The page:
In all things human

I’m right! You’re wrong!

Ooooo, it feels so good to be right!! Doesn’t it? Being right is brain happy food. “He is soooooo wrong!” I say, outraged (but somehow gleeful). When I’m right, I feel safe, secure, and wonderful. “I’ve got this.” Control maintained. Oh happy day!

And then my dad says, “Do you want to be right, or do you want to have a relationship?”

My dad: the yogi that has never practiced yoga.

See, according to yoga philosophy, there is no such thing as right/ wrong, at least not if we can step back and take in the big picture. We humans just get confused because our brains love to make comparisons. If I’m good, you’re bad. If I’m dark, you’re light. Tall/ short, thin/ fat…nothing in the world exists except through comparison. We love this duality; it’s how we make meaning. But to often we forget that duality is just a mind tool; it’s not what’s really happening.

According to Tantra, the Universe is Consciousness unfolding itself, simply for the joy and play (lila) of the experience. You are consciousness regarding itself (yourself), and regarding others as well. Your perspective or viewpoint (darsana) is uniquely yours, a special experience of consciousness knowing itself in a particular way. Verily, we are the universe in self-reflection.

Because we are all part of this self-reflection, everyone is an essential and holy component of this grand unfolding. From this higher perspective, we can see that every viewpoint has value, because it is. It is, therefore it is good. “Right” becomes a limited and egoic tantrum of self-assertion, a needing to prove that our own viewpoint is okay. But when we trust that our own perspective is intrinsically of value, the need to be right becomes obsolete.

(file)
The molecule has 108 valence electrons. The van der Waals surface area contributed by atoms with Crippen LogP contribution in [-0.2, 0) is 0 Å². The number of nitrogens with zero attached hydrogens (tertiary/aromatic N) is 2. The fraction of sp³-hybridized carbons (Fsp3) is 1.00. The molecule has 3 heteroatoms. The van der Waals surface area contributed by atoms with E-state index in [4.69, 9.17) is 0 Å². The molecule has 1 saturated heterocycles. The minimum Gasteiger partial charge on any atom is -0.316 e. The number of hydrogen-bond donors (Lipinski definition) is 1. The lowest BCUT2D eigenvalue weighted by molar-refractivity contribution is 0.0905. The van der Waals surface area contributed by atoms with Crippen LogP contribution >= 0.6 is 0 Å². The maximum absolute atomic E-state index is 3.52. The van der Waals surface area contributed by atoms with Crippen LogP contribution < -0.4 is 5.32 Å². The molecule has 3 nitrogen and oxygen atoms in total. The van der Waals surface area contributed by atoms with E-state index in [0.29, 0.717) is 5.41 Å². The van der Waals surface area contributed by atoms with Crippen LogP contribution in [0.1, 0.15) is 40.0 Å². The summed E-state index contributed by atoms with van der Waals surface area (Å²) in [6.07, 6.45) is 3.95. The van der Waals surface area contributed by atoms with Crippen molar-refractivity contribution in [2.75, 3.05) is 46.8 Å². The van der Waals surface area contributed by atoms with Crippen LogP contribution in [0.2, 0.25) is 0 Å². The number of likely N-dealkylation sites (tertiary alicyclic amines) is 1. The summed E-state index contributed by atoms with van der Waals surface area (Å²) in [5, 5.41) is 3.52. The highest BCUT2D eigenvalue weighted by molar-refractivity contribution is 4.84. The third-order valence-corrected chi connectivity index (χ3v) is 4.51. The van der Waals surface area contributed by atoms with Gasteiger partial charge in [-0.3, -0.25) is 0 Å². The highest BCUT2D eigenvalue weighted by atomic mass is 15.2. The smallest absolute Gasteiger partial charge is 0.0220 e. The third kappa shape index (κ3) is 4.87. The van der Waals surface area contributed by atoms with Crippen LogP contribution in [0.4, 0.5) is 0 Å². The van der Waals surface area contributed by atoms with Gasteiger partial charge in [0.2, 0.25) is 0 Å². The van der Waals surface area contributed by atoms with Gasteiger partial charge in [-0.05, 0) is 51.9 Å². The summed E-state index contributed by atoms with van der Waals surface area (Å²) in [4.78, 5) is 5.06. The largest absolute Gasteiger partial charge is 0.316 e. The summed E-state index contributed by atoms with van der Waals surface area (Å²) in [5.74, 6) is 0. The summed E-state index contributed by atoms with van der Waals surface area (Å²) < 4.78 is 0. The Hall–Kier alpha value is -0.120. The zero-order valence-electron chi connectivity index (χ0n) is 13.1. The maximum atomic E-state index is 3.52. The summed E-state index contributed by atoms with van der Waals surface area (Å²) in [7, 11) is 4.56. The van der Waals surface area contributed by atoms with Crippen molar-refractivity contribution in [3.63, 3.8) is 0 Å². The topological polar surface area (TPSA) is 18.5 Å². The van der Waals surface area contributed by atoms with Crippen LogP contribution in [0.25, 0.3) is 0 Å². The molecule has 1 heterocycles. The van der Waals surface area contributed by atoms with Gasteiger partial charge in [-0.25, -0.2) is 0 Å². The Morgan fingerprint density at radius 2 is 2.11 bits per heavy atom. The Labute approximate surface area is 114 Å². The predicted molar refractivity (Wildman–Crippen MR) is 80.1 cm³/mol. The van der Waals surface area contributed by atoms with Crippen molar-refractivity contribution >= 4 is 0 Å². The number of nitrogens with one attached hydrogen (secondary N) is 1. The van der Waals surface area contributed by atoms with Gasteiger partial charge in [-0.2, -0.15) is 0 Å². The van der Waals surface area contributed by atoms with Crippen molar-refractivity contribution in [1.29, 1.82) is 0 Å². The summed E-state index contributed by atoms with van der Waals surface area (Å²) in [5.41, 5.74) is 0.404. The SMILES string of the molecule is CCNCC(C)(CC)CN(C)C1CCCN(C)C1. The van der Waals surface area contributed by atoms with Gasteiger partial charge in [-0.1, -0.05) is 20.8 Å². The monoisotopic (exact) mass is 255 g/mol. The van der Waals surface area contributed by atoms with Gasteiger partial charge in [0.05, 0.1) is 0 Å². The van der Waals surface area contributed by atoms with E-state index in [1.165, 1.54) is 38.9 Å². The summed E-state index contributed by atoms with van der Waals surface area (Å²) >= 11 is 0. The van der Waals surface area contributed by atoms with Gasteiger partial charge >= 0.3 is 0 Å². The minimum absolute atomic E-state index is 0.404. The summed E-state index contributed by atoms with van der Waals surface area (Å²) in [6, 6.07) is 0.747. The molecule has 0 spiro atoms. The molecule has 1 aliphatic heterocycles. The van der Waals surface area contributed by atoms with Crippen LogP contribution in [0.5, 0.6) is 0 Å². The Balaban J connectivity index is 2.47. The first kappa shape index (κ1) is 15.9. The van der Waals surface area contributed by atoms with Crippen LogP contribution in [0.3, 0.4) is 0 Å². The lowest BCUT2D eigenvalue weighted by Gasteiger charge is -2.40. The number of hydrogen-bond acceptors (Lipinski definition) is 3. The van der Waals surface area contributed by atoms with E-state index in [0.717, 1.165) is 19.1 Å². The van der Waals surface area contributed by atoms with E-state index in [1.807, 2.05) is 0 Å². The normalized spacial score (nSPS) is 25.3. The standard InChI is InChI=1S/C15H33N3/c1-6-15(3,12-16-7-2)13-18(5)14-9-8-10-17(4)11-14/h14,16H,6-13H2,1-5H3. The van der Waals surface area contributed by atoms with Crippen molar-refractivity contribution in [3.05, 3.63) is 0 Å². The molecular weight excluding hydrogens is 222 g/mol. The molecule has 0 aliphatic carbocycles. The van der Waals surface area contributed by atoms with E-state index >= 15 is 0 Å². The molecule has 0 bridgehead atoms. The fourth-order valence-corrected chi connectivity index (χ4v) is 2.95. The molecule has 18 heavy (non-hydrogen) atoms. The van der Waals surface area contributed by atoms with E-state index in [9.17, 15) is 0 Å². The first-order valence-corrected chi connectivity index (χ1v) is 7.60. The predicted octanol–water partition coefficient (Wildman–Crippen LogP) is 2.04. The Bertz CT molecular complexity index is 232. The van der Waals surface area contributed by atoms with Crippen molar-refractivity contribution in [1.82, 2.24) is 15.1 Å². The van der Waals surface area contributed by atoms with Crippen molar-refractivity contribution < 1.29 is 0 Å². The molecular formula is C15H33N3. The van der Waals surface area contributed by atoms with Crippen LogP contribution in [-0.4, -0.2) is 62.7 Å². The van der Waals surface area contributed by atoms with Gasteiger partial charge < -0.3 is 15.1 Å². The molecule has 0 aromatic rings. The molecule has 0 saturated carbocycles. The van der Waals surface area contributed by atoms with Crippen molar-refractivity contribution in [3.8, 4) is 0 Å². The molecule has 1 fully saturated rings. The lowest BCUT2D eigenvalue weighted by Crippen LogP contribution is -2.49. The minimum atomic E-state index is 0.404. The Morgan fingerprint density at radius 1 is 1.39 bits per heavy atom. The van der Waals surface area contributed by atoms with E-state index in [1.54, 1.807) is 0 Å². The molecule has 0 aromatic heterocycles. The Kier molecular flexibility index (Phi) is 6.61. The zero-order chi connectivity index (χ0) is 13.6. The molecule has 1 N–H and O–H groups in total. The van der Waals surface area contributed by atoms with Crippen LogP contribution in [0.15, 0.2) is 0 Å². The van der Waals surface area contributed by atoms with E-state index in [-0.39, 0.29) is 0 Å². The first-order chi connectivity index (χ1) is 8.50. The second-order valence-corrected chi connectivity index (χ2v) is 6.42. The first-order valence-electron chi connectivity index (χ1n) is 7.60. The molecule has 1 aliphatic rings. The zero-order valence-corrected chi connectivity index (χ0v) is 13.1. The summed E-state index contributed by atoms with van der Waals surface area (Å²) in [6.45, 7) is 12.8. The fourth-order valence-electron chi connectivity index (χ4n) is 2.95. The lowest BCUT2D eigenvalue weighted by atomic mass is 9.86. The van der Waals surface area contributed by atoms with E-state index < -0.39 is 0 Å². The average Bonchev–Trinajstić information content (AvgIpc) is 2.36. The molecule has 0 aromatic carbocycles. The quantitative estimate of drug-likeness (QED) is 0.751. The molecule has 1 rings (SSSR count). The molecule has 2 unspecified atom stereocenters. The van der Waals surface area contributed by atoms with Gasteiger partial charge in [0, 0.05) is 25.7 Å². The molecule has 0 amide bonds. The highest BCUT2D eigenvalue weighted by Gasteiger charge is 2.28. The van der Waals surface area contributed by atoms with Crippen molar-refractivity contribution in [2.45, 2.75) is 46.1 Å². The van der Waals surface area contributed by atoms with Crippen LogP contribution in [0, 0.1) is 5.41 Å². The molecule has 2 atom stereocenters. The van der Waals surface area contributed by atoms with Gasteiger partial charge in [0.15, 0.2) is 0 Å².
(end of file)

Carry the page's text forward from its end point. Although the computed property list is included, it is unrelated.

Instead of right/wronging each other, we can become curious about someone else’s perspective. What have they experienced that it outside the marvelous sum total of your experiences that would cause them to think so differently? How marvelous! How eye-opening! How curious!

So no to right/ wrong. Let’s soften up our hard edges. Out of curiosity – rather than judgment – true compassion and learning are born.

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Showing 6 comments
  • Christina Boyd

    This is such a wise post, Rachel! You completely hit the nail on the head when you say that being “right” shouldn’t have to come with the egotistical notions about ourselves, but unfortunately it always does. It’s especially easy to argue who is “right” and who is “wrong” in such a polarized climate where people have more extreme views about many things, and are unwilling to back down on their opinions (I am guilty of this as well!). Next time I want to tell someone, “You’re WRONG”, I’ll definitely think back to how all viewpoints are valid in their own right, and no one is inherently “right” or “wrong”. Thanks for sharing! <3

  • Rachel

    I know…as soon as I get the juicy, “I’m so right” feeling, it’s time to check myself! LOL We all do it…I tell myself that knowing is half the battle!!

  • Tzachi

    So inspiring…

  • Michael

    What an eye-opening post Rachel. Seeing other people’s perspectives will give us a clear understanding of where they are coming from with their logic and their view of things. But, how many people will see this as it is to be seen? That right/wronging each other is unnecessary? I just hope that we all open our eyes to that.

    Are you a lover of yoga? What is it that you look for in your yoga products? What would you want in them that may be missing? Kindly share your input at http://www.yogaproductsurvey.com

  • Rachel

    Hi Michael thanks for reading! I’ll include your survey here in your comment in case readers want to participate 🙂

  • arpit agarwal

    actually this happen when you going do something in thought or imagination.

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